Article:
Insolvency bill presented to Parliament

By James McAllister

- Last updated on GMT

Corporate Governance and Insolvency Bill presented to Parliament Coronavirus

Related tags: Coronavirus, Government

The Government has introduced new insolvency legislation to help prevent struggling companies having to file for bankruptcy because of economic problems caused by the Coronavirus crisis.

Under the Corporate Insolvency and Governance Bill, UK companies will be given access to tools to help them restructure their debt and keep operating through the crisis.

It's hoped that the bill, which was presented to Parliament earlier today (20 May), will protect otherwise viable companies from collapse.

Measures introduced under the bill include the temporary suspension of wrongful trading provisions until at least the end of June, which will allow companies to continue operating without the threat of personal liability to its directors.

As outlined last month​, a moratorium on the use of the use of statutory demands and winding up orders is also included, with landlords and investors asked to work collaboratively with high street businesses unable to pay their bills while the Coronavirus pandemic is ongoing.

Additionally, regulatory requirements on the timing of annual general meetings will be temporarily lifted; and the submission of filings to Companies House may be delayed.

Trade body UKHospitality has described the bill as an important piece of legislation.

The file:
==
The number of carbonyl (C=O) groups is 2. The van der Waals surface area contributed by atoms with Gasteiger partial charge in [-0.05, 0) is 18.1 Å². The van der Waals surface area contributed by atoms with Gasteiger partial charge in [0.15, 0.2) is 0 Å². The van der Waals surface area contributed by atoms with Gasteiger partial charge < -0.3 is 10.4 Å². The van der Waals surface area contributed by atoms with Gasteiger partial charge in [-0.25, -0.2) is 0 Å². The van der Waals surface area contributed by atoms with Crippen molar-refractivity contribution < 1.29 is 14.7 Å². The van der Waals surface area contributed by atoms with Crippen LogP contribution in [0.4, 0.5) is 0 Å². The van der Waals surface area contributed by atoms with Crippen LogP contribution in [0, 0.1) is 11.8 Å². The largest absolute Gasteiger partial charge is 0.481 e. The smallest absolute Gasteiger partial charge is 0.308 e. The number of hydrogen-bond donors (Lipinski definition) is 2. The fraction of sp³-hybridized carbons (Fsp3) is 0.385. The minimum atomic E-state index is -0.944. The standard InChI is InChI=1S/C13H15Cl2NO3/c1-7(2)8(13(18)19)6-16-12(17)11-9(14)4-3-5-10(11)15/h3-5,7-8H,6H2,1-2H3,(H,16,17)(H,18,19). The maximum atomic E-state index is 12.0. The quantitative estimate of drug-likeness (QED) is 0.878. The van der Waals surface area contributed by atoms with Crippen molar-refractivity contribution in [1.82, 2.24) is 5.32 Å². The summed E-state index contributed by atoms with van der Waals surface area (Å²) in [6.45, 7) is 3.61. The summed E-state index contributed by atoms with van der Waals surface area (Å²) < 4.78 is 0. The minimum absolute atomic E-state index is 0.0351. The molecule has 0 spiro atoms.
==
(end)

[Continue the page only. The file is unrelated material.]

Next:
"The [Corporate Insolvency and Governance] Bill should provide businesses with some very welcome respite from aggressive landlords and valuable breathing space to restructure their business," says UKHospitality chief executive Kate Nicholls. 

"It is very encouraging to see the Government listening to the concerns of tenants and landlords, and acting decisively on what is a complex issue.

“It should give some impetus for bringing landlords to the table to understand the pressures that tenants are facing. The majority of landlords have been cooperative but a minority have aggressively pursued hospitality businesses that are moth-balled, have no revenue and cannot hope to pay. It is also positive to see protection extended to landlords to ensure they are not obliged to pursue tenants.

“Extension of the moratorium would allow more time for businesses and Government to get to grips with the scale of the crisis so we can begin to work out long-term solutions to protect local communities. Measures in the bill will provide more breathing space to deliver rent solutions with lower rent liabilities through mandated agreements.”

Related topics: Business

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